Quietening on the Eastern front

After thirteen years of ceasefire and and fifty six rounds of talks between the Naga insurgent group, the National Socialist Council of Nagalim (Issac-Muivah) or NSCN (IM) and the Union government, how close is the Naga problem to being resolved? This is a question that is being increasingly discussed and debated among those conscious and concerned of the unresolved, volatile, political challenges in India’s North East. The two core issues which hold the key to this tangled skein are the demand for Naga “sovereignty” and “integration” of all Naga people into one geopolitical entity.

The recession of secession
Throughout their existence, the various Naga tribes lived in splendid isolation in the hills running north to south from the Himalayas in a gentle arc, west of which lie the Brahmaputra basin in India’s North East and in its east, the Chindwin-Irrawaddy basins of Myanmar. This left them out of the historic processes of state formation, political integration or cultural assimilation, well into the second half of the nineteenth century. When they were finally incorporated into the British Indian empire, colonial policies ensured that there were few opportunities for them to integrate meaningfully into the emerging consciousness of a pan-Indian nationhood which eventually manifested as the Union of India.

The Nagas’ incipient political awareness, brought about by the spread of western education, made them acutely aware of their ‘different’ history and culture. By the time the British withdrawal from their colonial empire came to be discussed, the Nagas became increasingly apprehensive of their position within the future political dispensation. The new political elite of the emerging Indian nation-state failed to fathom these apprehensions and to engage the emerging Naga political elite substantively to quell their fears, instill confidence and persuade them of a shared future. Naturally, a reluctant people rebelled, but sadly, at first, even their rebellion was taken little note of. This forms the crux of the Naga question of ‘sovereignty’ which remains unresolved even after sixty three years of India’s independence.

In these six decades the proponents of Naga sovereignty and the Indian government, remained engaged in a war of attrition to wear each other down. There were several lost opportunities, either due to inept political handling on the part of the leadership in New Delhi, or the intransigence on the part of a faction of the Naga extremist leaders. When, for instance Naga Hills District was formed into a full fledged state of the Indian Union in December 1963 paving the way for successful elections to its Legislative Assembly less than a year later in 1964, the hardliners in the Angami Zapu Phizo-led Federal Government of Nagaland of the Naga National Council (NNC) opposed it tooth and nail. They sent emissaries to China—led by Thuingaleng Muivah—to seek assistance for their guerilla movement. India’s hostility with its neighbours, civil war in Myanmar, a predilection for proxy wars as legitimate means of statecraft in the Cold War era and India’s isolation in the geopolitical area it needed influence in, all ensured that the Naga insurgency not only sustained, but also inspired and assisted many others in the North East to take up arms.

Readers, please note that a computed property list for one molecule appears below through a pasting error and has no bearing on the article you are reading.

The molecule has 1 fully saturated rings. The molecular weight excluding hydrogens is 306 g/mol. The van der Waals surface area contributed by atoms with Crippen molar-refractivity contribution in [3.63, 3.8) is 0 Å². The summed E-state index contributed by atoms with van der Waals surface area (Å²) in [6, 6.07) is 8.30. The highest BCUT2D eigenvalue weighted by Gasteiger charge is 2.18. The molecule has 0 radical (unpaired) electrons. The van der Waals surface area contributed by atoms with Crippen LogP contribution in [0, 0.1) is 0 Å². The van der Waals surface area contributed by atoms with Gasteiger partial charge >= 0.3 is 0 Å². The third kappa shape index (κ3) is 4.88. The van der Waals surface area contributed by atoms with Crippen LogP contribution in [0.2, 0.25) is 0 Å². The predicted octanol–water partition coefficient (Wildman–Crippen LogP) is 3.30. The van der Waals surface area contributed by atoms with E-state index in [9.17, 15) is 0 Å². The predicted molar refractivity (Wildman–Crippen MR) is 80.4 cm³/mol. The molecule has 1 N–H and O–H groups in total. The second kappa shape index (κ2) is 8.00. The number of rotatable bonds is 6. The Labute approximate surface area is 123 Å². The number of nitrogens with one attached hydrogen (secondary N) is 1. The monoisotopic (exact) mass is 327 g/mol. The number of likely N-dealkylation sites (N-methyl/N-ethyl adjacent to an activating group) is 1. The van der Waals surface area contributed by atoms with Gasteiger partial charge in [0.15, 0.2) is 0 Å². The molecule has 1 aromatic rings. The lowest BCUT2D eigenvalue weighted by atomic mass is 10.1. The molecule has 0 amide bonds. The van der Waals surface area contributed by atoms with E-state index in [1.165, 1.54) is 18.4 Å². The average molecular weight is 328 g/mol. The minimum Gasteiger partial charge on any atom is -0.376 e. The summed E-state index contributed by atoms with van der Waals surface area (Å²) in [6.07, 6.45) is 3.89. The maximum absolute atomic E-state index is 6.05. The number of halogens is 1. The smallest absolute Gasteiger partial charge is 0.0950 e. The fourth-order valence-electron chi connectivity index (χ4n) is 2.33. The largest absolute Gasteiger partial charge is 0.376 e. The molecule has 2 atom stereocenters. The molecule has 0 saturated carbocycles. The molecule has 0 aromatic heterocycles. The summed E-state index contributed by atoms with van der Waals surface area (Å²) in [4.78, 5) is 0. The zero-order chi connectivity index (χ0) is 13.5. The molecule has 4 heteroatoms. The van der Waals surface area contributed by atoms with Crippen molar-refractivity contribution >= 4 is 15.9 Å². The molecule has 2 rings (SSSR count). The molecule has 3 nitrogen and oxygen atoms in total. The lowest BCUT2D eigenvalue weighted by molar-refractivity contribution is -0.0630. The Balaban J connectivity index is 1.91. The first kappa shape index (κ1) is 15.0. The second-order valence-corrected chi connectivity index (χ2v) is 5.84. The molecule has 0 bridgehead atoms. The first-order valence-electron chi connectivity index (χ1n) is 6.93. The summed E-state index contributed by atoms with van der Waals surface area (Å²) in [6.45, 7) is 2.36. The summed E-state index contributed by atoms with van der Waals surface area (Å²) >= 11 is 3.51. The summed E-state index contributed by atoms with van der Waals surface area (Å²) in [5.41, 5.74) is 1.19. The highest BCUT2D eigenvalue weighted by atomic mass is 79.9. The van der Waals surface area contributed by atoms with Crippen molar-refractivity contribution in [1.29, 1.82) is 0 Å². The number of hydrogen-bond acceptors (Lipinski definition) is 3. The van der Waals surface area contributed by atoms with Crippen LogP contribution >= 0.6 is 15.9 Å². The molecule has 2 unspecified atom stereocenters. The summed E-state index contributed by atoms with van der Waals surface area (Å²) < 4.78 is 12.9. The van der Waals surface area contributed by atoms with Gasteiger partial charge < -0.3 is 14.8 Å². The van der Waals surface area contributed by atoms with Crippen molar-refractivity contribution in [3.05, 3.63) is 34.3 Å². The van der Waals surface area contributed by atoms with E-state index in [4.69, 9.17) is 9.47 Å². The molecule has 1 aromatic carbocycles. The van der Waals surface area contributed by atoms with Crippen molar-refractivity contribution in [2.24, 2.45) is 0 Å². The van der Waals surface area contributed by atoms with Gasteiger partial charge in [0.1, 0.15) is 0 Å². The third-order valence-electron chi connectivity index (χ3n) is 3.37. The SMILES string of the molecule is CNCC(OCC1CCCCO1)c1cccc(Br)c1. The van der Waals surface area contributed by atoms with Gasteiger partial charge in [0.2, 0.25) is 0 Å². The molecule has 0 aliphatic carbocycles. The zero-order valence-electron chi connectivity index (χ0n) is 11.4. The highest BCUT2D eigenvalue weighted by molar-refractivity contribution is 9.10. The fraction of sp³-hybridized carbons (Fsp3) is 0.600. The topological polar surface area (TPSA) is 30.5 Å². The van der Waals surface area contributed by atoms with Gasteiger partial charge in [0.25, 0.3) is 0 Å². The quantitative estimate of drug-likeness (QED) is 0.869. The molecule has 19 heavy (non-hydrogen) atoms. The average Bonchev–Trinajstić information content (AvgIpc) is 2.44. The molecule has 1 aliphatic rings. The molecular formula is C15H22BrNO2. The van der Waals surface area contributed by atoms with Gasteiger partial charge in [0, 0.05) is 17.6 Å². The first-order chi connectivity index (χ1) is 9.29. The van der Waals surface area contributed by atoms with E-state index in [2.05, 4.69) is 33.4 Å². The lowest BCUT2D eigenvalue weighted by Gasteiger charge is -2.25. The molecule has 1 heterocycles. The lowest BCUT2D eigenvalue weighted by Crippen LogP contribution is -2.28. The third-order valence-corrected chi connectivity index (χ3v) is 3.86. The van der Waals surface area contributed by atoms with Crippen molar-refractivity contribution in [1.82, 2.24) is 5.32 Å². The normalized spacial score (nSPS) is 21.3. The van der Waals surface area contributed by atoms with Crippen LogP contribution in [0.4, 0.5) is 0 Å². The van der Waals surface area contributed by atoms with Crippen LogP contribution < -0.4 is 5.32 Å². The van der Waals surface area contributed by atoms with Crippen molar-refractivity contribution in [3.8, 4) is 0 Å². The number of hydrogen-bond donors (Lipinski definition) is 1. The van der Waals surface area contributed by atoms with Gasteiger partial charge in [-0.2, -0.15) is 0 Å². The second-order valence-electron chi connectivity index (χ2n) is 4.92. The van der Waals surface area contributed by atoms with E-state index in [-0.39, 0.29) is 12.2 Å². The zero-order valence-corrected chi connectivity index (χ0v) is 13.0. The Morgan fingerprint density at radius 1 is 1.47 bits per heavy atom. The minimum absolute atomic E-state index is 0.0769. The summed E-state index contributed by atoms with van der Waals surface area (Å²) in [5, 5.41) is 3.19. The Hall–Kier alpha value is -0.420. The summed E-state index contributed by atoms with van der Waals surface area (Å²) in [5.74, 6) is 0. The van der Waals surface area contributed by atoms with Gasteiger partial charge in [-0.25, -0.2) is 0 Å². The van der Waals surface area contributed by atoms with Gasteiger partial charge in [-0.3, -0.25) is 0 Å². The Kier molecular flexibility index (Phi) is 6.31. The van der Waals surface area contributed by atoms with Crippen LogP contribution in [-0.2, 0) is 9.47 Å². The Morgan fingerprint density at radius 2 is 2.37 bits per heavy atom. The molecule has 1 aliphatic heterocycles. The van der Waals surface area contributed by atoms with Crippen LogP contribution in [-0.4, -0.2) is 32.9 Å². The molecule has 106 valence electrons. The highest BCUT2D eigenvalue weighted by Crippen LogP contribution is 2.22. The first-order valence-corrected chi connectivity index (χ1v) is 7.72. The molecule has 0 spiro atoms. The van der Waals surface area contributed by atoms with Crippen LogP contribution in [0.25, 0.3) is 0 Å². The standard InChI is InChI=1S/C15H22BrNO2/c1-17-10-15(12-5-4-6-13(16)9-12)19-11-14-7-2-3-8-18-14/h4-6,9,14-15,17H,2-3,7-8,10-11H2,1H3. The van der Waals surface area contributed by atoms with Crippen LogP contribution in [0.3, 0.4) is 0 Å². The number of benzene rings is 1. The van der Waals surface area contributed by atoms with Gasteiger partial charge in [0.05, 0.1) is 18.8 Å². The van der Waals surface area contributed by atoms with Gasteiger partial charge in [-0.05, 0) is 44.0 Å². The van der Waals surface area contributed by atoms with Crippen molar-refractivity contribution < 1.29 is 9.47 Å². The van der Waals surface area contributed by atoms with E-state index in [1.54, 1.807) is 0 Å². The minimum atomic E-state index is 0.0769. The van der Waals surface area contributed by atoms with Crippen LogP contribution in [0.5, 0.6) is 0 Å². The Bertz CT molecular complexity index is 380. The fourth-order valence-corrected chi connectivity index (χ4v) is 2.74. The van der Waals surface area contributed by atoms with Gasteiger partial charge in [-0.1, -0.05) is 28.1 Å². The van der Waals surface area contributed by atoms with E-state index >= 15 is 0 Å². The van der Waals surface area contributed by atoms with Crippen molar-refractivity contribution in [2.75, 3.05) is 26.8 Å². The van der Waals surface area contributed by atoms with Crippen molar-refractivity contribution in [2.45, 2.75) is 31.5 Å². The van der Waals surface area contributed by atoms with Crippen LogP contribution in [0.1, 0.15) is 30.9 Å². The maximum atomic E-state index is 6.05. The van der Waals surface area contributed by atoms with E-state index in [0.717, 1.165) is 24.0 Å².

Such favourable ground conditions must have been among the factors that caused a faction of the NNC to continue the war of attrition. They refused to accept the Shillong Peace Accord of 1975 and broke away to form the National Socialist Council of Nagaland (NSCN) in 1980. Differences within led to its split into the NSCN (IM) and the NSCN (K) in 1988—the former the dominant faction jointly led by Isak Chisi Swu and Thuingaleng Muivah, and the latter, the smaller but equally ruthless faction led by S S Khaplang. Ever since, both the groups have been engaged in a fratricidal war to ‘establish’ one’s dominance over the other.

The doyen of Naga nationalism, Phizo passed away in May 1990, in London, having lived in exile there for more than three decades. Even though he was by then reduced to a mere figurehead in the Naga struggle, the Indian government’s gesture, facilitating his body to be brought back and interred in Nagaland, honouring the wishes of a large section of the Naga populace revealed a rare sensitivity. Phizo’s funeral drew crowds from the furthest corners of Naga areas even outside Nagaland, and all of them, regardless of their tribe or clan loyalties, stood as one in their homage to the departed leader. ‘Sovereignty’ still looked uncertain, but no one could doubt anymore that the Nagas have emerged as a ‘nation’ through their struggle.

Even though the Naga struggle for sovereignty was very much alive in the early 1990s, it had become apparent to most that a ‘battle fatigue’ has set in. Large sections of Naga political elite, intelligentsia and the middle class have emerged as the beneficiaries of the Indian republic in a myriad ways. Leaders of political parties, elected members of the legislatures, senior bureaucrats to petty government officials, contractors, traders and many others, to whom substantial benefits flowed legally as well as illegally, have developed a stake in the continuation of the existent state and insidiously resisted any desire for sovereignty through secession. Powerful market forces which had entrenched themselves firmly into the Naga economy too created strong interests against secession.